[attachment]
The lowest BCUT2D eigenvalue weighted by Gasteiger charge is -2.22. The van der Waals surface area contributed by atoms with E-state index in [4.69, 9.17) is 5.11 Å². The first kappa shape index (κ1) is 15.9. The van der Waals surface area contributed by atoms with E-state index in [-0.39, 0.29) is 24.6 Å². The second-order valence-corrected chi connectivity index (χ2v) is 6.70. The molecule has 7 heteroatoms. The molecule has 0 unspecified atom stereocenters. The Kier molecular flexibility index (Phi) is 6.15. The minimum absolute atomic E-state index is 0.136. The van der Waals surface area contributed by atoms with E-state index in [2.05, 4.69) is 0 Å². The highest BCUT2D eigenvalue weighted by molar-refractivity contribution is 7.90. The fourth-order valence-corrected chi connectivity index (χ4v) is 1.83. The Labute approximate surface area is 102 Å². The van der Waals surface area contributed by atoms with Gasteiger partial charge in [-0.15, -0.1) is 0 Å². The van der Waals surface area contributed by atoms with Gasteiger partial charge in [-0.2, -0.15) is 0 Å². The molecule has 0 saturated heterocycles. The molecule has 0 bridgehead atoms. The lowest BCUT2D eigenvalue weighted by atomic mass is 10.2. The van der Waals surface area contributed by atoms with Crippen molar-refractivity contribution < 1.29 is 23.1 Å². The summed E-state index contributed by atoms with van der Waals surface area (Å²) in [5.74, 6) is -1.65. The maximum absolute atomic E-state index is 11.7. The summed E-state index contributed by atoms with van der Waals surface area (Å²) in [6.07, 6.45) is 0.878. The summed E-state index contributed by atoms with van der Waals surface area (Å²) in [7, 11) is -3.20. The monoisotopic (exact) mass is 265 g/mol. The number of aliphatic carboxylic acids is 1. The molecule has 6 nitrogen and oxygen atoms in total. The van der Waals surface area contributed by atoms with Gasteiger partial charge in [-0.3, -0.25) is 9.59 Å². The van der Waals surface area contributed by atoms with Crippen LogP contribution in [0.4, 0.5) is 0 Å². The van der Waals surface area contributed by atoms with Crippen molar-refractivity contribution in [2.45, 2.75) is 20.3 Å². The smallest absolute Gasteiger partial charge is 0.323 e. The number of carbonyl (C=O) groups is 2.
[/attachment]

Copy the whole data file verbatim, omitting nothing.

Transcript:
The lowest BCUT2D eigenvalue weighted by Gasteiger charge is -2.22. The van der Waals surface area contributed by atoms with E-state index in [4.69, 9.17) is 5.11 Å². The first kappa shape index (κ1) is 15.9. The van der Waals surface area contributed by atoms with E-state index in [-0.39, 0.29) is 24.6 Å². The second-order valence-corrected chi connectivity index (χ2v) is 6.70. The molecule has 7 heteroatoms. The molecule has 0 unspecified atom stereocenters. The Kier molecular flexibility index (Phi) is 6.15. The minimum absolute atomic E-state index is 0.136. The van der Waals surface area contributed by atoms with E-state index in [2.05, 4.69) is 0 Å². The highest BCUT2D eigenvalue weighted by molar-refractivity contribution is 7.90. The fourth-order valence-corrected chi connectivity index (χ4v) is 1.83. The Labute approximate surface area is 102 Å². The van der Waals surface area contributed by atoms with Gasteiger partial charge in [-0.15, -0.1) is 0 Å². The van der Waals surface area contributed by atoms with Gasteiger partial charge in [-0.2, -0.15) is 0 Å². The molecule has 0 saturated heterocycles. The molecule has 0 bridgehead atoms. The lowest BCUT2D eigenvalue weighted by atomic mass is 10.2. The van der Waals surface area contributed by atoms with Crippen molar-refractivity contribution < 1.29 is 23.1 Å². The summed E-state index contributed by atoms with van der Waals surface area (Å²) in [5.74, 6) is -1.65. The maximum absolute atomic E-state index is 11.7. The summed E-state index contributed by atoms with van der Waals surface area (Å²) in [6.07, 6.45) is 0.878. The summed E-state index contributed by atoms with van der Waals surface area (Å²) in [7, 11) is -3.20. The monoisotopic (exact) mass is 265 g/mol. The number of aliphatic carboxylic acids is 1. The molecule has 6 nitrogen and oxygen atoms in total. The van der Waals surface area contributed by atoms with Gasteiger partial charge in [-0.3, -0.25) is 9.59 Å². The van der Waals surface area contributed by atoms with Crippen LogP contribution in [0.4, 0.5) is 0 Å². The van der Waals surface area contributed by atoms with Crippen molar-refractivity contribution in [2.45, 2.75) is 20.3 Å². The smallest absolute Gasteiger partial charge is 0.323 e. The number of carbonyl (C=O) groups is 2.